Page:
Report Defines Costs, Benefits, Risk Reductions and Value of Deep-energy Retrofits

Rocky Mountain Institute has released a report, “How to Calculate and Present Deep Retrofit Value: A Guide for Owner-Occupants”, that defines the non-energy costs and benefits, risk reductions and overall value of deep energy retrofits.

Deep-energy retrofits provide substantially greater energy savings—often reducing a building’s energy consumption by up to 50 percent—than traditional retrofits and other building-efficiency upgrades.

While deep energy retrofits in the United States and around the world are attractive investments, they still receive far less attention and capital than they deserve. This is partly due to a narrow definition of their value, typically focused on energy cost savings alone, as well as the confusion and uncertainty around how to calculate, present and justify such additional value streams as part of a retrofit capital request.

“Deep energy retrofits create obvious value in the form of energy cost savings, but equally compelling are the other value streams embedded in the retrofit process,” says RMI Managing Director Robert Hutchinson. “This report provides a structured and evidence-based methodology for determining the costs and savings of many other value streams, from additional operating cost savings categories to revenue drivers like employee comfort, health and productivity, and even market and reputation risk mitigation.”

When planned and executed properly, a deep retrofit can decrease company and property operating costs, help manage enterprise risk, and enable bigger and more sustainable company revenues, all of which lead to higher property and company value. The guide reviews a set of value elements to illustrate how the economics of investing in building energy efficiency can dramatically improve when all value that is created is recognized. Nearly all retrofit stakeholders can tap into these value streams, including corporate real estate managers, building owners, occupants, lenders, developers, corporate sustainability offices, energy managers, government entities, and the full range of sustainability and real estate service providers.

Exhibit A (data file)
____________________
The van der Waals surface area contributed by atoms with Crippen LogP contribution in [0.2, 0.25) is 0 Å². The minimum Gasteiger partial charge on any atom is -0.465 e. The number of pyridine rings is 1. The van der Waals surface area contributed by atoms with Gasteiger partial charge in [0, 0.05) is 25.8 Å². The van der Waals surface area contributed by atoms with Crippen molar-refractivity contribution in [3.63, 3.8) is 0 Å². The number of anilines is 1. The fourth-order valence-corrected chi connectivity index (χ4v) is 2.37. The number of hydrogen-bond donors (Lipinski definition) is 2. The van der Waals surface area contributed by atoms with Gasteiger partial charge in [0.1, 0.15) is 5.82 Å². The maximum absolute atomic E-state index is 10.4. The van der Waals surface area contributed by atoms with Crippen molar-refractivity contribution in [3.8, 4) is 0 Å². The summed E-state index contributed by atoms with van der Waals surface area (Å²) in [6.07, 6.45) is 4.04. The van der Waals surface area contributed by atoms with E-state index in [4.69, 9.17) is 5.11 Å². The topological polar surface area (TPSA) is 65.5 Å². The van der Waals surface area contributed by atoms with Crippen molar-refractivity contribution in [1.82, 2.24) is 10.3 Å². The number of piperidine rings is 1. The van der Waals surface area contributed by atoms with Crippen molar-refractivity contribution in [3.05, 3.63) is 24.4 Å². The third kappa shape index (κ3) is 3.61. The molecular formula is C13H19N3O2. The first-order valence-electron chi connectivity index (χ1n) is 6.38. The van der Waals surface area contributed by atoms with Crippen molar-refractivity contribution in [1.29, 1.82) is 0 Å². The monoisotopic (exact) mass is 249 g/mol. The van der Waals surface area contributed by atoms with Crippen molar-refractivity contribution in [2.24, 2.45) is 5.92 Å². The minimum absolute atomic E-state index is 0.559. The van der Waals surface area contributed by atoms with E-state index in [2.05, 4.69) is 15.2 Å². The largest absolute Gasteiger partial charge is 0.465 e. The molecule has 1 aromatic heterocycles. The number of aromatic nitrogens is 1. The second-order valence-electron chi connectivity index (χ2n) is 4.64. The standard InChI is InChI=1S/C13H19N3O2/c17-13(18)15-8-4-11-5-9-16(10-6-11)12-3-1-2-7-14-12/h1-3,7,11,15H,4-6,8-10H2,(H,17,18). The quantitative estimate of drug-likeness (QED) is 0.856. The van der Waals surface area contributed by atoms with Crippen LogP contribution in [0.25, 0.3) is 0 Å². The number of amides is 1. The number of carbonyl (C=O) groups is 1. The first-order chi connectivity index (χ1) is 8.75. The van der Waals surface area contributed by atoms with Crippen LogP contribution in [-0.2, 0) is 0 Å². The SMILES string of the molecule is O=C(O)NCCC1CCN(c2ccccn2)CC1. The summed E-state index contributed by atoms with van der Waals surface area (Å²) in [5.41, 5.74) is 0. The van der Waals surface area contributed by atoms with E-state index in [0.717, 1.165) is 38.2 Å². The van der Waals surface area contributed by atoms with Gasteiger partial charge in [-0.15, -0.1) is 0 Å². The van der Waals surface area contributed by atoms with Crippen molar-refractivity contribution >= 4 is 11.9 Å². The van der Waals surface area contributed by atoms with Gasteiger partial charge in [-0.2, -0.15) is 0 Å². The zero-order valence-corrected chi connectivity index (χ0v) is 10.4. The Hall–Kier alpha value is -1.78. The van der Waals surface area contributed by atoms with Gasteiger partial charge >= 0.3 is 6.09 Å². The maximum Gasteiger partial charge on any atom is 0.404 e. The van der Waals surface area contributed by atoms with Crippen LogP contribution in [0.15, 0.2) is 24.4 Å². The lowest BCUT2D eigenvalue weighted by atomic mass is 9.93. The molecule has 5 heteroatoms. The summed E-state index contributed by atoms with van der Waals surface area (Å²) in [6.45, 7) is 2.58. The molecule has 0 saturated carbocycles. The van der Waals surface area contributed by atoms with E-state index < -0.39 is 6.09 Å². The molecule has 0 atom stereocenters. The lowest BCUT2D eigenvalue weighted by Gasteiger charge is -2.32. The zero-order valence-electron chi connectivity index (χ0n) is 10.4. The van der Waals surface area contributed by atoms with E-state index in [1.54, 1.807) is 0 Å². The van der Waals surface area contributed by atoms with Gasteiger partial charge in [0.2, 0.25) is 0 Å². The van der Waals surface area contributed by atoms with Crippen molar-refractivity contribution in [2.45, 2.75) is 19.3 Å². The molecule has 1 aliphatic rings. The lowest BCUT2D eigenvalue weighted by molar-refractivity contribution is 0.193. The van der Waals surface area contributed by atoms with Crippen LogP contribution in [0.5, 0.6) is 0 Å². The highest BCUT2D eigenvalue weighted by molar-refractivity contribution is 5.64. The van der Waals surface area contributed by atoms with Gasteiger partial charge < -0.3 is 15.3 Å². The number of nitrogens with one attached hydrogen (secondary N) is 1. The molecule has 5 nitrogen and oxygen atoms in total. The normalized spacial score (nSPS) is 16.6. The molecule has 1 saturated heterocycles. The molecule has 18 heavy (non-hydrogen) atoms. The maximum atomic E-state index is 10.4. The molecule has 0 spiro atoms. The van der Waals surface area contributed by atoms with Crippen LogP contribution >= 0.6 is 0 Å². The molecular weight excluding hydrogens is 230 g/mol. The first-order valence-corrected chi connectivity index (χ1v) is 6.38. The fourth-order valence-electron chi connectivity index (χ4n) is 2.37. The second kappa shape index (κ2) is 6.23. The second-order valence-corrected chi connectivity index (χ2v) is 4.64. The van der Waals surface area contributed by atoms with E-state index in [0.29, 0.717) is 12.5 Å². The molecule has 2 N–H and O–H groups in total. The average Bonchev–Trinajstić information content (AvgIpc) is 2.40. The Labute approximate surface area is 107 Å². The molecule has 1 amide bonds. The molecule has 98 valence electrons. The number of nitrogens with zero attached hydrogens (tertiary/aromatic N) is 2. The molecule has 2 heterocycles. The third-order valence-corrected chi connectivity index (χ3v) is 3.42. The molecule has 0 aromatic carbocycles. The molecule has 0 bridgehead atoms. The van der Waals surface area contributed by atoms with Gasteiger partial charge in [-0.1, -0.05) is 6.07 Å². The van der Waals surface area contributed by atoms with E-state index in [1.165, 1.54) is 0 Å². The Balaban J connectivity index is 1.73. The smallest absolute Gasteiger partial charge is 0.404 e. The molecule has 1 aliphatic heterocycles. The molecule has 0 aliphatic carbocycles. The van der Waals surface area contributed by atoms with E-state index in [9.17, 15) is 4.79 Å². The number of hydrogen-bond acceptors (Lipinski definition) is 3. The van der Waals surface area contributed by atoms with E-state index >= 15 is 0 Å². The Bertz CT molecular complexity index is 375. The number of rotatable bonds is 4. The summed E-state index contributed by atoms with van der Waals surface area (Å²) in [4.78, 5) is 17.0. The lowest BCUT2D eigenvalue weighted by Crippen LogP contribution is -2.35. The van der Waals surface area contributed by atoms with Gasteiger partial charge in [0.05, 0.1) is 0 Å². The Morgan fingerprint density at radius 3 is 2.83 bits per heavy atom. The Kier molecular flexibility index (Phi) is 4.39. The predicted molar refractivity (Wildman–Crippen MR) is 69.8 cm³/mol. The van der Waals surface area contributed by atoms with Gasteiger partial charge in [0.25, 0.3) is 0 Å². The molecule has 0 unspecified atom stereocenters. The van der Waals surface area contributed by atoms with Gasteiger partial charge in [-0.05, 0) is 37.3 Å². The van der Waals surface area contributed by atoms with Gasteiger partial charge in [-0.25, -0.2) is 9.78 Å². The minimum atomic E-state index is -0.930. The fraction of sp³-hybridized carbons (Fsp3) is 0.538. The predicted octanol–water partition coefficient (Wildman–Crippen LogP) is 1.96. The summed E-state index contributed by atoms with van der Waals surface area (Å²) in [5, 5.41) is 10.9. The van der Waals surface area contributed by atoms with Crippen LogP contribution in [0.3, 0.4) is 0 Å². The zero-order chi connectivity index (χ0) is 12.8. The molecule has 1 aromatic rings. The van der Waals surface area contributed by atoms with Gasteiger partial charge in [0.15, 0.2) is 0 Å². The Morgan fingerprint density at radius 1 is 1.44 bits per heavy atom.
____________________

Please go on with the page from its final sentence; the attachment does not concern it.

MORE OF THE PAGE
“By systematically assessing the additional value streams in the deep energy retrofit process, building or facility managers can make a strong case for deep energy retrofits in a way that unlocks value for the entire building or portfolio of buildings, instead of just doing tiny, short term projects capturing ‘low-hanging’ energy savings with very short payback periods but not improving the employee environment or reducing risks,” adds Scott Muldavin, an RMI senior advisor.

The report is the latest installment of resources RMI has provided for driving the greater adoption of deep retrofits, and accelerating overall retrofit activity. RMI is seeking partners who will use this report to refine their retrofit decision making, test enhanced retrofit strategies, and drive energy efficiency even deeper on new projects. In addition, RMI is currently working with CoreNet Global— the world’s leading association for corporate real estate professionals, service providers, and economic developers—to identify more examples and best practices for getting to deeper levels of energy savings.

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